I walked with a blank canvass of possibility in each step and after a few hours of tramping closer to Hastings I turned around. The rumbling of an engine tickled my ears and down rolled the passenger window to a silver junker. A cute English girl with bleach blonde hair, dolled in makeup on her round face, spoke elegantly to me. She noticed my cardboard sign, “Napier” and dropped me at the end of town by the roundabout at highway 50A. The quick ride lasted mere minutes which is what much of the hitchhiking culture on islands consists.

Here I found myself standing with a slight grin by the roadside, holding my sign gingerly between clean fingertips while the wind walloped my hair every which way. Cars zroomed past. Drivers chuckled. They waved. They gave me thumbs up. The stigma around the backpacker community felt marvelously different than the United States. I felt welcomed. I felt human. Most of all, I felt accepted.

In less than twenty minutes my next ride stopped. A middle-aged Maori woman with a cluttered black sedan pulled off onto the shoulder. She unveiled her dream of traveling abroad to Norway and I coaxed her into following through with it. She picked up hitchhikers all the time, learning about their cultures, giving them a roof and a hearty meal. I did not stay with her. Instead, she dropped me off by the Port of Napier.

I peered off at the luminance of aqua ocean, listening to waves crash gently along the black pebble shoreline. The ripples twinkled under the touch of sunlight while I sat at a picnic table, relaxing, sipping my water. Everything felt so pure, so clean, so clear, the air, the trees, the ocean, the sky. I took a deep breath, flung my pack over my back and continued the path towards highway 35 for Gisborne.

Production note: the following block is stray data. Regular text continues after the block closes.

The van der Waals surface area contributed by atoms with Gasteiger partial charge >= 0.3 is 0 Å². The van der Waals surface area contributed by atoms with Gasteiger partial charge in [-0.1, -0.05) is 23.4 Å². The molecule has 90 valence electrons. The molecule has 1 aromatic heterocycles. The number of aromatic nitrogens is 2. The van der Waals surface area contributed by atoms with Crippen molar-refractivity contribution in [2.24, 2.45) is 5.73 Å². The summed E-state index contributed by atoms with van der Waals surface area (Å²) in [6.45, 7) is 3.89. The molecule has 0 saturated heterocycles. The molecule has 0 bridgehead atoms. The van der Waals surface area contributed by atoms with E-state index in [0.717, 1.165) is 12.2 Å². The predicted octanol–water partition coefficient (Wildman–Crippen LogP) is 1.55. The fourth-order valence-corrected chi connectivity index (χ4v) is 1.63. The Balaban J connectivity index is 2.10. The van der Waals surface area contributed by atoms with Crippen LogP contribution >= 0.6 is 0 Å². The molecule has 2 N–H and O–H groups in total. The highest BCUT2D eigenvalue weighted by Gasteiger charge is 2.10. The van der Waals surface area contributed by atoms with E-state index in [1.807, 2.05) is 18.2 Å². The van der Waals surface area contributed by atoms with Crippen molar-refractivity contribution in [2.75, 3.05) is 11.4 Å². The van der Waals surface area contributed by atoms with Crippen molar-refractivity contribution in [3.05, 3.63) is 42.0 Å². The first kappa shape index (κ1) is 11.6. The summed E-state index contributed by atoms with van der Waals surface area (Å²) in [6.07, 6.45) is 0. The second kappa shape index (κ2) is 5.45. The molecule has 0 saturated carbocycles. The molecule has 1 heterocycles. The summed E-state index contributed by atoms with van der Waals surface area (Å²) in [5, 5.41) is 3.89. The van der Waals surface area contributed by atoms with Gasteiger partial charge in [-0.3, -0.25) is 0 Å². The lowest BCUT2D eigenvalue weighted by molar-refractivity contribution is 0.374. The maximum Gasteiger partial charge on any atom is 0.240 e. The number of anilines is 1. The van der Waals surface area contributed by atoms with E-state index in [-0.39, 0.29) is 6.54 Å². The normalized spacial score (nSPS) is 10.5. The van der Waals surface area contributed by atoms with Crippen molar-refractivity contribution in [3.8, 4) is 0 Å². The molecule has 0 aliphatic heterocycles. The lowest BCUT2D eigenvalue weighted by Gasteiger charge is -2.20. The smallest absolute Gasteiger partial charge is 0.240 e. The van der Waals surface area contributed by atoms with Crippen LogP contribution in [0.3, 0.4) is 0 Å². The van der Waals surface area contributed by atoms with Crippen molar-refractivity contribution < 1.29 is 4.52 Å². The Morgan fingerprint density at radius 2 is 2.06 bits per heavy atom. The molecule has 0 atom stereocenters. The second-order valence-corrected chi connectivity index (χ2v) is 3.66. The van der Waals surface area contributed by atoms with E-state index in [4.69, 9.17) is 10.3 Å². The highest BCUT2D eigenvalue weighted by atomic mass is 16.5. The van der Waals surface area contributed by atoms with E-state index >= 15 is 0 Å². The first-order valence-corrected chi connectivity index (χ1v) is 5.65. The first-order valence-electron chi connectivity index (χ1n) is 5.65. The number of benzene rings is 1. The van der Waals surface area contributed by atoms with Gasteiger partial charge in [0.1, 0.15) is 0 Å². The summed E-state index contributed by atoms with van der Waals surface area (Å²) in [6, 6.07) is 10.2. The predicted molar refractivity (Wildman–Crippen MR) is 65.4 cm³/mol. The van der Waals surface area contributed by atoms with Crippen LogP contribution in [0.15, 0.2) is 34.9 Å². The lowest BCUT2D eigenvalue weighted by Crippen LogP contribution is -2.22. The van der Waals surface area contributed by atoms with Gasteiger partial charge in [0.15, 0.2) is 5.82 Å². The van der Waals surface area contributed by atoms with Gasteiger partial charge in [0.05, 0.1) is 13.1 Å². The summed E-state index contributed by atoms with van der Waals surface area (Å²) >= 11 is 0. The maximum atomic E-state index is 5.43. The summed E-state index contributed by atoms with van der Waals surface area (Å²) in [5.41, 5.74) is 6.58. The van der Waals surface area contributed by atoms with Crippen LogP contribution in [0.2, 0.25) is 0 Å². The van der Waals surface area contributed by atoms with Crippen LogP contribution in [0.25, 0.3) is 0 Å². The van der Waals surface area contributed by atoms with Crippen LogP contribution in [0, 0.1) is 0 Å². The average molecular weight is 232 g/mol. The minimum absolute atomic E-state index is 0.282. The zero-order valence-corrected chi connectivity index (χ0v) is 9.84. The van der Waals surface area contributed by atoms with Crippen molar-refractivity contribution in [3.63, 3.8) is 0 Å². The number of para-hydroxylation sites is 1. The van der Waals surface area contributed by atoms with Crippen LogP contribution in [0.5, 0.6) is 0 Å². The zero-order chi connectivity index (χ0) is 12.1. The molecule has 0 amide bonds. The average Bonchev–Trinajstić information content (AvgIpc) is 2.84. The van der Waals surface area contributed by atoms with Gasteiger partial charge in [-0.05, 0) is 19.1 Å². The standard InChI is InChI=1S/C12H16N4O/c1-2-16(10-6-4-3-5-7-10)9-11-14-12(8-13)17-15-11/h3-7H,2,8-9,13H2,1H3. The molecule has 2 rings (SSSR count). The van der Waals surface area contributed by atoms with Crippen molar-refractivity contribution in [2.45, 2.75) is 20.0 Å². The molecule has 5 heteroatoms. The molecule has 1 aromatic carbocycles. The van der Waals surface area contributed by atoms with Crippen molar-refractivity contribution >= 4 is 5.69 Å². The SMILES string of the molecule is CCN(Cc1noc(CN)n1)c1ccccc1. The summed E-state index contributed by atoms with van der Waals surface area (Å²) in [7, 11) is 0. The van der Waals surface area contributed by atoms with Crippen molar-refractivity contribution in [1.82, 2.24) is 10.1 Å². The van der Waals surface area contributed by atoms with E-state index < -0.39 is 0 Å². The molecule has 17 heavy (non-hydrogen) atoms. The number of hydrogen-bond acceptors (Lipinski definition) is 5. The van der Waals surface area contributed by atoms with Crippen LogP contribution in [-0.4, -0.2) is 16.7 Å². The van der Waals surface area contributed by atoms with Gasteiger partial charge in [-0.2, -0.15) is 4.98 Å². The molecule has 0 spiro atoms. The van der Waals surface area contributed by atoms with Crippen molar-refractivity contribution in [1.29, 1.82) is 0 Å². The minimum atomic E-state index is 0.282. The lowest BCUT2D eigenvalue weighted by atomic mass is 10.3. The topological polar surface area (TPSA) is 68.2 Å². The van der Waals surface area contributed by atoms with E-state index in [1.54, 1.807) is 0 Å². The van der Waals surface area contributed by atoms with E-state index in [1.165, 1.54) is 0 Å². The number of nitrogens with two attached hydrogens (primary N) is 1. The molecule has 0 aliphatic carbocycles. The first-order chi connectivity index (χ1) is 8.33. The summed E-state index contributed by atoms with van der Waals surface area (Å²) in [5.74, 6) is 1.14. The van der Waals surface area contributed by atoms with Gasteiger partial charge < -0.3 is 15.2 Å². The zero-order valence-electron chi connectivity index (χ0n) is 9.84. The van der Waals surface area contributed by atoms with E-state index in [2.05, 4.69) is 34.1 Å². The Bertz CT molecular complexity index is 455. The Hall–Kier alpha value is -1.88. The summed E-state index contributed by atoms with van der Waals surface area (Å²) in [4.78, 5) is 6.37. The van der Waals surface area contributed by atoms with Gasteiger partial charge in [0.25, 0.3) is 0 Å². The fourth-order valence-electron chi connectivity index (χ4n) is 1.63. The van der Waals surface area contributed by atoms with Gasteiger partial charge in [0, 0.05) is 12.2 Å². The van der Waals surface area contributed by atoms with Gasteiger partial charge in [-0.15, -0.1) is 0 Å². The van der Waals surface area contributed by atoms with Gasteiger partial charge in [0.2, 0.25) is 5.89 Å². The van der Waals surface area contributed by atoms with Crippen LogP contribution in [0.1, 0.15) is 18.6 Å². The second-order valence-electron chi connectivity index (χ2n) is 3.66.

My eyes caught the limestone tower across the road marveling to the sky, birthing Bluff Hill, which overlooked the Port. I walked past here many months prior when we lived in the old historical prison on the hill and I caught my first train out of Ahuriri Yard just beyond that bluff. Now, I chose a different path, not by train, but by foot and thumb, seeking the landscapes of the eastern coast as I tramped towards Gisborne.

As the dusk of a thousand wasps blanketed the sky I became mesmerized in the yellow riplets swimming along the Westshore, splashing among the banks of rubber tires. Kids played at the playground while the last of the kayaks left the water and soon the night sky trickled its shadow above. I walked along the pedestrian pathway following highway 2 as the cold yawns of night caressed my face making me sniffle. An alcove along the banks of the Westshore, thick with twisting arms of bare shrubbery, carved a hollow dome of shelter out of the earth, giving me a night’s rest. Branches rattled throughout the night, crunching under subtle footsteps of critters, but the whisper of wind soothed my ears as I found my way back to my dreams.

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Brian Cray is not a cyclist. He’s not a hitchhiker. He’s not a train hopper or an adrenaline junkie. He’s just an ordinary man with gypsy blood in his veins, who can’t seem to settle down. Nothing defines him. He goes wherever this world takes him on this journey we call life, roaming the world, at will, by any means. He aspires for a life of indefinite travel, a tiny home in the woods for him and his wife, and any work that keeps him wanderin’. Brian Cray is a travel writer at heart, sharing his stories with the world one keystroke at a time.